Synbio Algae Report
On the eve of the 2017 Bio-Based Live Americas conference, Biofuelwatch, and Friends of the Earth co-released a new report Microalgae Biofuels: Myths and Risks and issue brief “Genetically Engineered Algae: “Living cell factories” or looming disaster?
Summary: Microalgae, both diverse and adaptable, are vital to regulating ecosystems and the Earth’s climate. With recent developments in genetic engineering and synthetic biology, researchers are attempting to alter algae’s DNA and use this genetically engineered and potentially invasive algae to manufacture biofuels and industrial chemicals. Viable commercial production of algae biofuels, even after decades of research and massive investment, has not yet been achieved. Meanwhile, companies are turning to low-volume, high-value products derived from GE algae, including ingredients for food and consumer products, nutraceuticals, and animals feeds, to stay in business. These products are largely unregulated and are entering the market unassessed for their health and environmental impacts.
This report examines the environmental, regulatory and economic questions about proposals for genetically engineered algae biofuels. It also examines the investment hype around algae biofuels, in spite of commercial viability, environmental risks, and a lack of oversight.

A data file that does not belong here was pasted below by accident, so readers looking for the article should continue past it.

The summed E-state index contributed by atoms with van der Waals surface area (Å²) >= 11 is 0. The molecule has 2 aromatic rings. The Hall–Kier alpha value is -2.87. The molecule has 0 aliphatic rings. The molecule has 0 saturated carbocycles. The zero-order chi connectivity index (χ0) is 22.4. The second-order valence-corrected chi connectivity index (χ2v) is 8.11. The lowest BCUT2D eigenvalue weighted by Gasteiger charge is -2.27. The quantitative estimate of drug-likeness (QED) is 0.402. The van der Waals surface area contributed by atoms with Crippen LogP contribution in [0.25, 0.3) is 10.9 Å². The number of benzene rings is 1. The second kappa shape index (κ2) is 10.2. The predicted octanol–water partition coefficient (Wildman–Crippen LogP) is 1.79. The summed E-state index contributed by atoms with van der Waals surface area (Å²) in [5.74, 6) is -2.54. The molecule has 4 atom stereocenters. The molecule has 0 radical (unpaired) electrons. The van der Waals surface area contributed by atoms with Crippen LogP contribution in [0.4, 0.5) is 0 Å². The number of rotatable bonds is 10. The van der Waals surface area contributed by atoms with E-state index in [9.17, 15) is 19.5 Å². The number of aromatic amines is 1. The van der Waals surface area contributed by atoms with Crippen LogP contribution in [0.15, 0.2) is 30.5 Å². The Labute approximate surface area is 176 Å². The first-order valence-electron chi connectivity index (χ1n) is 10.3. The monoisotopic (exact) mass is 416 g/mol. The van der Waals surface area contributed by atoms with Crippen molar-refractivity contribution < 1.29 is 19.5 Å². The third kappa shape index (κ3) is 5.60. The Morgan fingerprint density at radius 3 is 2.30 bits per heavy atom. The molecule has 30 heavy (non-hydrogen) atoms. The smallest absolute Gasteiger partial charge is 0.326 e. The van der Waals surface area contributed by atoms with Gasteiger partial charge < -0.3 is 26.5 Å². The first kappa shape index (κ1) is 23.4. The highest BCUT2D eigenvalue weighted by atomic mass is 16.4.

Key findings of the report include:
- Even after decades and millions of dollars in public and private of investment, production of algae biofuels has failed to become commercially viable.
- Genetically engineering microalgae to produce fuels, chemicals, and other products poses serious threats to the environment and public health: invasive algae outcompeting native species, potential for increased harmful algal blooms, and land use impacts from chemical, energy and water intensive feedstock production.
- Several major companies invested in producing genetically engineered algae are turning to low volume, high-value products to remain economically viable, with some such products already on the market, including ingredients for food and consumer products, all of which are derived from GE algae.
- Government agencies, including Department of Energy (DOE) and U.S. Department of Agriculture (USDA), along with various state and private sources, continue to invest heavily in algae biofuels.
- The continued market hype about GE algae biofuels as sustainable, claims of unrealistic productivity, and historic promises of commercial viability just over the horizon perpetuate the myth of a “miracle fuel” and that unsustainable energy consumption may continue “business as usual.”
- Investment and resources into more sustainable, less risky and proven solutions to climate and energy concerns, such as efficiency, solar and wind energy, relocalization, expanded public transportation, and regenerative agriculture.
- A precautionary approach to developing genetically engineered algae, which weighs the costs and benefits of GE algae to society and ecosystems as a whole.
- Robust federal regulation, oversight, and assessment which addresses the process of production, contamination risks, and which places the burden of responsibility for ecological contamination on the producer.
- A transparent, democratic process with which to evaluate and appropriately regulate new, emerging and proposed applications of synthetic biology.
- Increased investment in more socially just and less risky solutions to environmental, health and social problems.
For more information: GMOs 2.0 – Synthetic Biology